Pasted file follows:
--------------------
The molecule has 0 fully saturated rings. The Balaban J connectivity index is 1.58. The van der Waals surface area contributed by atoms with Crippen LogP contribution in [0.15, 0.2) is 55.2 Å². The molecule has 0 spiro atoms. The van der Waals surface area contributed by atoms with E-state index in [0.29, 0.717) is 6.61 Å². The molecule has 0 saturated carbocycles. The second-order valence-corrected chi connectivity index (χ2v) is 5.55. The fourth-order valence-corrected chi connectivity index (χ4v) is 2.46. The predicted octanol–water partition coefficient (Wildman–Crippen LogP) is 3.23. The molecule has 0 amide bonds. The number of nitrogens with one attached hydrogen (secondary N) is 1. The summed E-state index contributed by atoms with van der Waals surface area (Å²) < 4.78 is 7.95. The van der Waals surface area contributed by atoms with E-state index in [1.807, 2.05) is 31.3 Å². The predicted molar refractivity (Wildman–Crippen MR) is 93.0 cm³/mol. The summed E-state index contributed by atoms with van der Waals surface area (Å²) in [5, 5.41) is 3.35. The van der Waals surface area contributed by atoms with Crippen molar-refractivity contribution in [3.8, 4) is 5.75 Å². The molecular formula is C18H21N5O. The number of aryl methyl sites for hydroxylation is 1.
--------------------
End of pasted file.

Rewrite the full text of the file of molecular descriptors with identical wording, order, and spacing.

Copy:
The molecule has 0 fully saturated rings. The Balaban J connectivity index is 1.58. The van der Waals surface area contributed by atoms with Crippen LogP contribution in [0.15, 0.2) is 55.2 Å². The molecule has 0 spiro atoms. The van der Waals surface area contributed by atoms with E-state index in [0.29, 0.717) is 6.61 Å². The molecule has 0 saturated carbocycles. The second-order valence-corrected chi connectivity index (χ2v) is 5.55. The fourth-order valence-corrected chi connectivity index (χ4v) is 2.46. The predicted octanol–water partition coefficient (Wildman–Crippen LogP) is 3.23. The molecule has 0 amide bonds. The number of nitrogens with one attached hydrogen (secondary N) is 1. The summed E-state index contributed by atoms with van der Waals surface area (Å²) < 4.78 is 7.95. The van der Waals surface area contributed by atoms with E-state index in [1.807, 2.05) is 31.3 Å². The predicted molar refractivity (Wildman–Crippen MR) is 93.0 cm³/mol. The summed E-state index contributed by atoms with van der Waals surface area (Å²) in [5, 5.41) is 3.35. The van der Waals surface area contributed by atoms with Crippen molar-refractivity contribution in [3.8, 4) is 5.75 Å². The molecular formula is C18H21N5O. The number of aryl methyl sites for hydroxylation is 1.